There is no rhythm which would make it pleasant to read aloud. Sometimes, some sentences rhyme (outside of the purposefully rhymed oaths), but it seems to be completely random and, as often is the case with unintended rhymes or alliterations, makes for a very clumsy sounding text.

The exclamation mark, the ellipse and the dash are overused to the point of abuse, the dialogue is stilted and unwieldy; the attempt at expressing the dynamics of action using sentence structure and punctuation doesn't work. The grammar is suspicious in a couple of places (maybe I am picky or express my foreigners' biases here, though).

The whole book reads like a bad translation from a foreign language, possibly done by a non-native speaker. It also reminds me of another book for children (a Polish one so I can't provide a link), which was written and drawn by the same person and it suffered from similar problems (story was great, pictures OK and the text terrible, and over-punctuated to death). I suspect Kellie Strom is a graphic artist. He should continue to produce and develop his wonderful imagery, but he should get urgent help from a kind editor or a co-author on the text side of things.

The question is, will the children mind? The honest answer is, they probably won't, at first at least. Children don't have conscious mechanisms for prose appreciation and thus it's the story and the pictures that matter to them. Few people develop discrimination in terms of writing quality before late teens, and in most cases it takes rather longer than that. However, it will be the adults struggling to read this book aloud, and squirming on the clumsier sentences. If you feel very tempted by the artwork and the story, borrow this book and use the illustrations as the basis for your own re-telling; but here at the Bookbag we cannot recommend it.

For preschoolers' picture books with outstanding artwork AND good text look for Pumpkin Soup by Helen Cooper, Where The Wild Things Are by Maurice Sendak or Jane Yolen's How Do Dinosaurs Say Goodnight?. For the slightly older child Bookbag recommends The Magic Paintbrush by Julia Donaldson, The Sandhorse by Ann Turnbull or Wood Guthrie's This Land Is Your Land.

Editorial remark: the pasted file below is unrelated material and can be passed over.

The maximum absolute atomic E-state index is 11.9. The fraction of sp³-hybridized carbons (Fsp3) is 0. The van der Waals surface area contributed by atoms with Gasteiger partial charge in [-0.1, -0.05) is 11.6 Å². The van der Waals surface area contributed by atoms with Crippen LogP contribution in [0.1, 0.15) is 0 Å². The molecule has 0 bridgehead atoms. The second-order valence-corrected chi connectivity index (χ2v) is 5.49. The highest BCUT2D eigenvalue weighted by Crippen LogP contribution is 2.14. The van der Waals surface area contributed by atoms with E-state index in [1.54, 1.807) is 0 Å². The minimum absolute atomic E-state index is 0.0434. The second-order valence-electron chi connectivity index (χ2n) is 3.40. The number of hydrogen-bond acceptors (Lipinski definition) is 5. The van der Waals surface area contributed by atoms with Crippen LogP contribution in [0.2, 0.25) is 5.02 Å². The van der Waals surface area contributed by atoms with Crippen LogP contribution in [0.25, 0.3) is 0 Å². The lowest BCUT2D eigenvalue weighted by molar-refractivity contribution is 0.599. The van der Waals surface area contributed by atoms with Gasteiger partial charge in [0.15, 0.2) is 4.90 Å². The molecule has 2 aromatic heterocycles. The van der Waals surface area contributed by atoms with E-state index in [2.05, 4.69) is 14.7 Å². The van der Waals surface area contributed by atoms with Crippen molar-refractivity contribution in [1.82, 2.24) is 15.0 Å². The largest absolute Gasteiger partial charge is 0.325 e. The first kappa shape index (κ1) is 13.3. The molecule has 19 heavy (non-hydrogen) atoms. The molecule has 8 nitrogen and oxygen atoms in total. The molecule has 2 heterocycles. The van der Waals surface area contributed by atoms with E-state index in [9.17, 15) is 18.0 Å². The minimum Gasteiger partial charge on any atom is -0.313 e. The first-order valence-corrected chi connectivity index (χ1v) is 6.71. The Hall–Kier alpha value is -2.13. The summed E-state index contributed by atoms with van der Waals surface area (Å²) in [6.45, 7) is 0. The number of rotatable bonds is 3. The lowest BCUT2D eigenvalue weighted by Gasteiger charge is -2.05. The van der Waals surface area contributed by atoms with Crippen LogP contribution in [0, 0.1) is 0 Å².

Bookbag would like to thank the publishers of Sadie the Airmail Pilot for sending us a copy of the book.

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Jill said:

What a great review. I wonder if there are parents who object much less strenuously to poor text if the illustrations are good - we two are word people, not picture people, aren't we? How do you feel about uninspiring pictures with great text? As strongly or less so?

Children ARE authoritarian. Occasionally, in tellings off, I might ask mine what they consider to be an appropriate punishment, and what they suggest (quite seriously) is without fail worse than anything I had in mind.

Magda replied:


I object less, personally, to uninspiring illustrations than to dreadful text. I feel a bit sad about it, but it doesn't bother me that much. I know for sure, not just speculating, because a lot of Polish books for children are just like that, I suspect it's something to do with how authors are paid?

I don't know why. I am less discerning regarding visuals, probably; it takes 'The Watchtower' style to offend me, and even that I can live with in context.

Also, to me books are by definition about words.

But mainly it's the fact that I HAVE TO READ THE BLOODY THINGS. And as you probably know, it's more painful to read 5 minutes of bad text then 25 minutes of a good one. said:

The author is a he, not a she.

The book is not a translation as, unlike the reviewer, English is his first language.

Sue said:

Thanks for pointing out our mistake about the sex of the author. We apologise for that and it's now been corrected.